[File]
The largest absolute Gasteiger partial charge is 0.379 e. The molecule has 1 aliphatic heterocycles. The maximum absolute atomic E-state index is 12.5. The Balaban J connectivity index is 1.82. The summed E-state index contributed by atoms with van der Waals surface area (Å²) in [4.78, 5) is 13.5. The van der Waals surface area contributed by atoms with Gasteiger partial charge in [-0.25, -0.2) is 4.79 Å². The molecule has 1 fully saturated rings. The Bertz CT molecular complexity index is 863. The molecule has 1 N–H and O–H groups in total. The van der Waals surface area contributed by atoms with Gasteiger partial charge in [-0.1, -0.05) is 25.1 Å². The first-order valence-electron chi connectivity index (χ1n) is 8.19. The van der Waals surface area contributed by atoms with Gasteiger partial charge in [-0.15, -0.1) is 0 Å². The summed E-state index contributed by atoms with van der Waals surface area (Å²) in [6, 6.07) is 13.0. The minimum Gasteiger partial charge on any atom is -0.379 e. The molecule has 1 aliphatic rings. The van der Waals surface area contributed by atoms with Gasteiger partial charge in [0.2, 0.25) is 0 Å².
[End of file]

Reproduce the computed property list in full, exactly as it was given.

The largest absolute Gasteiger partial charge is 0.379 e. The molecule has 1 aliphatic heterocycles. The maximum absolute atomic E-state index is 12.5. The Balaban J connectivity index is 1.82. The summed E-state index contributed by atoms with van der Waals surface area (Å²) in [4.78, 5) is 13.5. The van der Waals surface area contributed by atoms with Gasteiger partial charge in [-0.25, -0.2) is 4.79 Å². The molecule has 1 fully saturated rings. The Bertz CT molecular complexity index is 863. The molecule has 1 N–H and O–H groups in total. The van der Waals surface area contributed by atoms with Gasteiger partial charge in [-0.1, -0.05) is 25.1 Å². The first-order valence-electron chi connectivity index (χ1n) is 8.19. The van der Waals surface area contributed by atoms with Gasteiger partial charge in [-0.15, -0.1) is 0 Å². The summed E-state index contributed by atoms with van der Waals surface area (Å²) in [6, 6.07) is 13.0. The minimum Gasteiger partial charge on any atom is -0.379 e. The molecule has 1 aliphatic rings. The van der Waals surface area contributed by atoms with Gasteiger partial charge in [0.2, 0.25) is 0 Å².